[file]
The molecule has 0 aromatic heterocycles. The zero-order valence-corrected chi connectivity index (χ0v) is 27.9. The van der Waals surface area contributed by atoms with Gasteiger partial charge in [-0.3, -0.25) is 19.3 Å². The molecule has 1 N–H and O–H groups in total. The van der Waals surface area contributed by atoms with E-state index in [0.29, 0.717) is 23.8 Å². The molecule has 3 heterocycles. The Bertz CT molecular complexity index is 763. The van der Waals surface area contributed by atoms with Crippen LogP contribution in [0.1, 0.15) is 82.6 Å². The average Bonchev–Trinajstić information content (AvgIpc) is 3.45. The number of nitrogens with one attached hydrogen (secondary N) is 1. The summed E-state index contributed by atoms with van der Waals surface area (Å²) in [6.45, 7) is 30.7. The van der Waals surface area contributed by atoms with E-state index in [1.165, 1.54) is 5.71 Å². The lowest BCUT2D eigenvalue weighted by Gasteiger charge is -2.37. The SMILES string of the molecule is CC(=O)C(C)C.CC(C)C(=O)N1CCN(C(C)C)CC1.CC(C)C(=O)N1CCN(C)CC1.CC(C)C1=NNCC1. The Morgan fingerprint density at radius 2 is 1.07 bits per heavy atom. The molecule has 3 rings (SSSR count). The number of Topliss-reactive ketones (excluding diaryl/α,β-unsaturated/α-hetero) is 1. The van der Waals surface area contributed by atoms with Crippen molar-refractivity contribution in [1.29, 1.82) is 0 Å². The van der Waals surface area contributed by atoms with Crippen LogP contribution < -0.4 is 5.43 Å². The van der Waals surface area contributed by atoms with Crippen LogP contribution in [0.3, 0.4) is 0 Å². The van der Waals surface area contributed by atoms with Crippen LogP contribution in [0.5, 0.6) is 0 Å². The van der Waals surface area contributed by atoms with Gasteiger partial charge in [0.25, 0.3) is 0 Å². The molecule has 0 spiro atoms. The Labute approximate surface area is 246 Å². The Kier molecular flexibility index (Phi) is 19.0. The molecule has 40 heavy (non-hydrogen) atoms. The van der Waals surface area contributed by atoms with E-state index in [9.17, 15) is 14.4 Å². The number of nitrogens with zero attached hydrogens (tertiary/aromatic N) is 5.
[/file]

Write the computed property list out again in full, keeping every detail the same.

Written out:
The molecule has 0 aromatic heterocycles. The zero-order valence-corrected chi connectivity index (χ0v) is 27.9. The van der Waals surface area contributed by atoms with Gasteiger partial charge in [-0.3, -0.25) is 19.3 Å². The molecule has 1 N–H and O–H groups in total. The van der Waals surface area contributed by atoms with E-state index in [0.29, 0.717) is 23.8 Å². The molecule has 3 heterocycles. The Bertz CT molecular complexity index is 763. The van der Waals surface area contributed by atoms with Crippen LogP contribution in [0.1, 0.15) is 82.6 Å². The average Bonchev–Trinajstić information content (AvgIpc) is 3.45. The number of nitrogens with one attached hydrogen (secondary N) is 1. The summed E-state index contributed by atoms with van der Waals surface area (Å²) in [6.45, 7) is 30.7. The van der Waals surface area contributed by atoms with E-state index in [1.165, 1.54) is 5.71 Å². The lowest BCUT2D eigenvalue weighted by Gasteiger charge is -2.37. The SMILES string of the molecule is CC(=O)C(C)C.CC(C)C(=O)N1CCN(C(C)C)CC1.CC(C)C(=O)N1CCN(C)CC1.CC(C)C1=NNCC1. The Morgan fingerprint density at radius 2 is 1.07 bits per heavy atom. The molecule has 3 rings (SSSR count). The number of Topliss-reactive ketones (excluding diaryl/α,β-unsaturated/α-hetero) is 1. The van der Waals surface area contributed by atoms with Crippen molar-refractivity contribution in [1.29, 1.82) is 0 Å². The van der Waals surface area contributed by atoms with Crippen LogP contribution < -0.4 is 5.43 Å². The van der Waals surface area contributed by atoms with Crippen LogP contribution in [0.3, 0.4) is 0 Å². The van der Waals surface area contributed by atoms with Crippen LogP contribution in [0.5, 0.6) is 0 Å². The van der Waals surface area contributed by atoms with Gasteiger partial charge in [0.25, 0.3) is 0 Å². The molecule has 0 spiro atoms. The Labute approximate surface area is 246 Å². The Kier molecular flexibility index (Phi) is 19.0. The molecule has 40 heavy (non-hydrogen) atoms. The van der Waals surface area contributed by atoms with E-state index in [9.17, 15) is 14.4 Å². The number of nitrogens with zero attached hydrogens (tertiary/aromatic N) is 5.